Council approves Law governing Sôgmô’s Succession

The Council has unanimously approved the bill regulating the Sôgmô’s succession, a bill which was submitted by því earlier this session. The law will now regulate the constitutional procedure by which the position of Sôgmô of the State of Sandus succeeds following the death of a reigning monarch. Until now, the Sôgmô’s succession has been a matter of þess private last will and testament; it is now a matter of public law.

This new law establishes:

  • the process of electing an heir
  • a body of five people, the Caucus of the Quinque Interreges, who will create a list of candidates
  • that the Party will select two candidates
  • that the Winter Solstice elections will elect the heir
  • the broad criteria by which candidates will be sought and judged, paying attention to a candidate’s compatibility with the Sandum Philosophy, their political ideology, their character and good faith, and their view on the general administrative responsibilities of the Sôgmô, in addition to others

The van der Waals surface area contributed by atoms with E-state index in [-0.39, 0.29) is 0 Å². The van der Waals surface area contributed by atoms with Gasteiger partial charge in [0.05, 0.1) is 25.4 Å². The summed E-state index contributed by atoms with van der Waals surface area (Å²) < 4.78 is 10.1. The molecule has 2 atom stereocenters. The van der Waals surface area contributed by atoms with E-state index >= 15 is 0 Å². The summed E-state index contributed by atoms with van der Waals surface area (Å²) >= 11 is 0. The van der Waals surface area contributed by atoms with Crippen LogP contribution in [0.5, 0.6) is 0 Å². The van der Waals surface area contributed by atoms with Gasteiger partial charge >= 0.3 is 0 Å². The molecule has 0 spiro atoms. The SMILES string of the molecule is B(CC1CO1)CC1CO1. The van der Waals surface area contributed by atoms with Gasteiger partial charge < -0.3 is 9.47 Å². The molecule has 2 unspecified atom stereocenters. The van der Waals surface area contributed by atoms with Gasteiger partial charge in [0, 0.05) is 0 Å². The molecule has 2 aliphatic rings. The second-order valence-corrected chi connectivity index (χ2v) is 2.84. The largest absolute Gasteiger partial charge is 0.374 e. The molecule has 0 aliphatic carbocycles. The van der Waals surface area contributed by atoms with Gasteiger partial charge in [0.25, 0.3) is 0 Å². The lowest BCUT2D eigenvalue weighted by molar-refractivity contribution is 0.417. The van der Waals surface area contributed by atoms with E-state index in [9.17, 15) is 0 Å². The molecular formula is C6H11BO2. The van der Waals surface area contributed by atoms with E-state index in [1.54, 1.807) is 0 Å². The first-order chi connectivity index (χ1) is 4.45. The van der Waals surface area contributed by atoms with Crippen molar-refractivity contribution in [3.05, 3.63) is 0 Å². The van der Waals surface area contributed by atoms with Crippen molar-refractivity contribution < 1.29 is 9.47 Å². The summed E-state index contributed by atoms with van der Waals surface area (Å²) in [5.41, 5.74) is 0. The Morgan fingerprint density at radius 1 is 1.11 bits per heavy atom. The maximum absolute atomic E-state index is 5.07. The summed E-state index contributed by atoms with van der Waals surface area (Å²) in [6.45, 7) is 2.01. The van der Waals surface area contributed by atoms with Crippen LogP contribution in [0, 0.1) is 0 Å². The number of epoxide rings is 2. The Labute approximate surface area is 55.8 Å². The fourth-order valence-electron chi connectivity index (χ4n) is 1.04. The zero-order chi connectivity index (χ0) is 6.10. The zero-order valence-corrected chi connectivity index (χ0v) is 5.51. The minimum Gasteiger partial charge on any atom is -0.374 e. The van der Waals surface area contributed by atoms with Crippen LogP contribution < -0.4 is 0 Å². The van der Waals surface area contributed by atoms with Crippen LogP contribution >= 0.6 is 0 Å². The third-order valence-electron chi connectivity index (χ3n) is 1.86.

• the Office of Heir Elected, as well as the respective functions and powers of that office
  • legatees for cooperatives, authorities and institutions, and honorary orders

Read the new law here.

The most important function of the new law is that it regulates the procedure by which a new heir is elected in the State of Sandus. An heir is elected for a period of five years, though that term can be indefinitely prorogued by the Sôgmô. Every five years, in the December of a year ending in 3 or 8, a new Caucus of Quinque Interreges (five rulers between a king) is established to create a list of desireable candidates who fit the criteria which the caucus and the law specify. By November, the caucus creates a short list of three to five candidates, which will be made public and with appropriate commentary. In November, the Party Congress will convene and will select two candidates who will be the candidates of a general election in December, during the Winter Solstice elections. The first election of an heir is scheduled for 2019, meaning the caucus will meet for the first time in December of this year.